Stilton is a truly a British cheese, and protected by both its EU "Protected Designation of Origin" (PDO) status and registered trademark, this is the way it will stay. Clare and John attended a "Stilton Masterclass" to learn the essentials. Hosted by the Academy of Cheese, the evening was led by Robin Skailes of Cropwell Bishop Creamery and Charlie Turnbull, cheese-monger and a Director of the Academy of Cheese.
Stilton can be made only in the counties of Leicestershire, Nottinghamshire, and Derbyshire using pasteurised cows milk. It was first made at Melton Mowbray but takes its name from the nearby village of Stilton. Legend has it that the village pub, The Bell Inn, was the first place to sell the cheese to travellers on their way south.
Cropwell Bishop Stilton is made in Nottinghamshire using milk from thirteen local farms whose cows graze on the green swards of the Peak District National Park.
Despite its creamy taste Cropwell Bishop Stilton requires milk with a relatively low-fat content, mainly from Friesian cows. Summer grass-fed cows offer the best milk, and this high-quality milk coupled with a maturing period of around twelve weeks means the best Stilton of the year is ready for Christmas.
Making Stilton involves adding rennet and a relatively small quantity of starter culture to the milk after it has been pasteurised. The curds form over a period of some twenty hours, much longer than a cheddar-style cheese. Pencillium Roqueforte spores are also added to give the cheese its blue veins once matured. After cutting, draining, milling and salting the curds are placed in cylindrical moulds called "hoops" to give Stilton its traditional shape. The cheeses are then moved for maturing, initially at a relatively high temperature that is reduced over the following weeks.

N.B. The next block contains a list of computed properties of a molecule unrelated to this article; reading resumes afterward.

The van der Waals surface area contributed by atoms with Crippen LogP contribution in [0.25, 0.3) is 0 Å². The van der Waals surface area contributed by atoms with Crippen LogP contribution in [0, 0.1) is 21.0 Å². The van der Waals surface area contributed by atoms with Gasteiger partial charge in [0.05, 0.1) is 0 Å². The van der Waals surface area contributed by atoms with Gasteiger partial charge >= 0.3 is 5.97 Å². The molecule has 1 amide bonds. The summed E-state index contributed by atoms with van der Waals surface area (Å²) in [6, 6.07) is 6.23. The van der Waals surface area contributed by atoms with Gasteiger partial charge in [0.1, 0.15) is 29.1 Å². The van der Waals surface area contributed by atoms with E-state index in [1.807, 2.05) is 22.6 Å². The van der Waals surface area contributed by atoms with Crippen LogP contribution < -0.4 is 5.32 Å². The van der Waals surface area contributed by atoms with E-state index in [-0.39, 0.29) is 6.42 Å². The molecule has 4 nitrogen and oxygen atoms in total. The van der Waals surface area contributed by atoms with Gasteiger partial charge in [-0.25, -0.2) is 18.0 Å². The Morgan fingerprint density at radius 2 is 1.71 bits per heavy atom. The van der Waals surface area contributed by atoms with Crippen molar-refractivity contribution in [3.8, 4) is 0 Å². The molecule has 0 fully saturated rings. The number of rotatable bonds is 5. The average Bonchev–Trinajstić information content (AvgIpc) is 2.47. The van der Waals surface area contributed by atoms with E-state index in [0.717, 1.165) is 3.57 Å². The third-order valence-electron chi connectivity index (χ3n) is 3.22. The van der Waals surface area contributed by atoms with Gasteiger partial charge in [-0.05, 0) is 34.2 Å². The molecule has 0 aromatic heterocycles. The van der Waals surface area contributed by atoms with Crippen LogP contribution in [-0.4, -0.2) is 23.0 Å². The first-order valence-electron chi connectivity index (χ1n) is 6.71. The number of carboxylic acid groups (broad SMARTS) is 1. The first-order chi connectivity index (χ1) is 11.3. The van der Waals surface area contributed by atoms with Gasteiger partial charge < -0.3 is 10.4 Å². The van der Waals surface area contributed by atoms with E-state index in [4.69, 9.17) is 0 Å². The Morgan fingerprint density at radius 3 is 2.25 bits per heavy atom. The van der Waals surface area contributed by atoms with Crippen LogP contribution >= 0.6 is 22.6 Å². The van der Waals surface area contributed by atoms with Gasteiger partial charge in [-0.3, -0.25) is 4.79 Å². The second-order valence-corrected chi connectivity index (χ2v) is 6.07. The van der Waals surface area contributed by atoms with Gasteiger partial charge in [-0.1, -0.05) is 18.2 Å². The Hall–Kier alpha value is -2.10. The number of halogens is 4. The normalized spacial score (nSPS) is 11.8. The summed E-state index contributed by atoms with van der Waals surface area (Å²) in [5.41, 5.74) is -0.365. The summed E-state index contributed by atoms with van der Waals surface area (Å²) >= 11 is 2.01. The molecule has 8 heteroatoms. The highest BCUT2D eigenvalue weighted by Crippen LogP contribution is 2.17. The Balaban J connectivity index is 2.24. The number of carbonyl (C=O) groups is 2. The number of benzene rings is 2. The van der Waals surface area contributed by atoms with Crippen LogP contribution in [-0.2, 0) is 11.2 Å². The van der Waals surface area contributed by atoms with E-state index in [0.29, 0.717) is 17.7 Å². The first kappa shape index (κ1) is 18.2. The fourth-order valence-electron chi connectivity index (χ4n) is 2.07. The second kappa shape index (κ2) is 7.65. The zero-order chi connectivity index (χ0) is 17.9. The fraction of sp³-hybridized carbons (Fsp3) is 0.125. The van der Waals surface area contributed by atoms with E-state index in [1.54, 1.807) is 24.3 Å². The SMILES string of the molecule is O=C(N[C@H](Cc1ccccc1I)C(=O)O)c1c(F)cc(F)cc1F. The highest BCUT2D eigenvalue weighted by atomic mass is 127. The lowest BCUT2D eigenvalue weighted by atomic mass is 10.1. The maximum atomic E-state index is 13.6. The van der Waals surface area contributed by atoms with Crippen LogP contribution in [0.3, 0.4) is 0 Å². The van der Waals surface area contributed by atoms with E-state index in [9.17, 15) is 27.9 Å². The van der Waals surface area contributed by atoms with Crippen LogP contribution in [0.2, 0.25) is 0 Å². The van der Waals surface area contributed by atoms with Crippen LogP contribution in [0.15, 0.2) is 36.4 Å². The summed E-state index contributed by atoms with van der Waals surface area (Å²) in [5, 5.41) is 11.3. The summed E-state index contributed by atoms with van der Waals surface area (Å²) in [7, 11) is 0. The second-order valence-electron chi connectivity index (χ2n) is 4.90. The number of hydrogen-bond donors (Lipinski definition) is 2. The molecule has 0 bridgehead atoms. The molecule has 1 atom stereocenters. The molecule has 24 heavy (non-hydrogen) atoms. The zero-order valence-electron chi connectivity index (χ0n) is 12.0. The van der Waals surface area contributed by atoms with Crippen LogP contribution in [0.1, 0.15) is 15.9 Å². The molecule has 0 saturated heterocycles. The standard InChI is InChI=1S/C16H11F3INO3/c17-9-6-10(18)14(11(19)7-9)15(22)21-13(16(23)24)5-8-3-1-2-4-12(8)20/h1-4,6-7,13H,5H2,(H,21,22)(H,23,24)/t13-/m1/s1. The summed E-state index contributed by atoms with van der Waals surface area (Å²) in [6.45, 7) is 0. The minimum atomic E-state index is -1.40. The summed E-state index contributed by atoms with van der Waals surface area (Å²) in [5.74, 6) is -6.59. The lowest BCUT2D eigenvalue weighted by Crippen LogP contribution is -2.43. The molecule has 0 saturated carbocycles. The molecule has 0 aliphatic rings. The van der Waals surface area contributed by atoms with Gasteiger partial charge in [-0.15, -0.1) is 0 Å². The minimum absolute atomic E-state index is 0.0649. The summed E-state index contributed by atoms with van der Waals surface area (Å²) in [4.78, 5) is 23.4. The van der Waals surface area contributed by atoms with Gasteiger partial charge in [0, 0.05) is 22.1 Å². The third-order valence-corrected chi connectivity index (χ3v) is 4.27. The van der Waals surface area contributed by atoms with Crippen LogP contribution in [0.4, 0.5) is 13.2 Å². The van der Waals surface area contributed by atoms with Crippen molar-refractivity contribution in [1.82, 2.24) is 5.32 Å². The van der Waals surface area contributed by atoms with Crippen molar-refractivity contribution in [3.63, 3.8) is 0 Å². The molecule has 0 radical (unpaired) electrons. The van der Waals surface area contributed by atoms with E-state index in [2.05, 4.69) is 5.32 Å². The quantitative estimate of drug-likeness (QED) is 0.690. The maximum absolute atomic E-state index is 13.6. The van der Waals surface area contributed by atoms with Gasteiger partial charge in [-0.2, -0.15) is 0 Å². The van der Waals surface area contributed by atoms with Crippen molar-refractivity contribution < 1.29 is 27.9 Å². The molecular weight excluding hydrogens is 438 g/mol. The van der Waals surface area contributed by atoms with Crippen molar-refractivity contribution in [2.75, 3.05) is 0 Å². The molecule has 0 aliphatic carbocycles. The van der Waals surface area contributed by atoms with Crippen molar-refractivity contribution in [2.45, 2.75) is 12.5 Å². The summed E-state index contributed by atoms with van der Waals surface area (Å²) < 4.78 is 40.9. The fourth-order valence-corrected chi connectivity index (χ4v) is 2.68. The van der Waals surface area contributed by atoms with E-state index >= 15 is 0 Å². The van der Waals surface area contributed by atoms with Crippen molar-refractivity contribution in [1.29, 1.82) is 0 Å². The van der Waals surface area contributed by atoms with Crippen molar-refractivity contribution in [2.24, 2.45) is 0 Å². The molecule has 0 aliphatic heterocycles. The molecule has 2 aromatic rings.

Early in the maturing process, each Cropwell Bishop cheese is smoothed across the surface with a palette knife, to seal the cheese and delay blueing. The cheeses are turned weekly and after five weeks stainless-steel rods pushed into the centre of the truckles to encourage the formation of the blue mould. As a result of all of the steel rods heading for the centre of the cheese this is where the mould grows best and why Stilton is said to mature from the centre.
A serving tip is not to allow anyone to take "the nose" off a wedge of Stilton but serve slivers that offer a fair share of the best-tasting core cheese, as well as the outer less-blue cheese near the rind.
After hearing about the making of Cropwell Bishop Stilton, Clare and John were hands-on with some "grading". Grading is the process by which producers test the maturity of their cheeses. Cropwell Bishop Creamery grades each cheese at least once over its maturation period and tastes cheese from each batch of production. Grading involves inserting a "grading iron", twisting, and removing a small cylinder of a cheese's paste. This is carefully inspected for colour, blueing, and texture - how the curds are binding together. After inspection, the cylinder of cheese is reinserted into the truckle to allow maturing to continue.
Finally Clare and John tasted Cropwell Bishop Stilton of different maturities. Charlie Turnbull explained that there are steps ahead of placing cheese in your mouth. How does it look? How does it feel? How does it smell? Finally, how does it taste? Words like creamy, salty, mushroomy and spicy are often used to describe the complex, bold flavours of Cropwell Bishop Stilton. The evening finished with a final question for maker Robin Skailes: can you eat the rind? He was very enthusiastic about the flavour of the edible rind, it is simply dried cheese and often has some of the more pungent mushroomy tastes.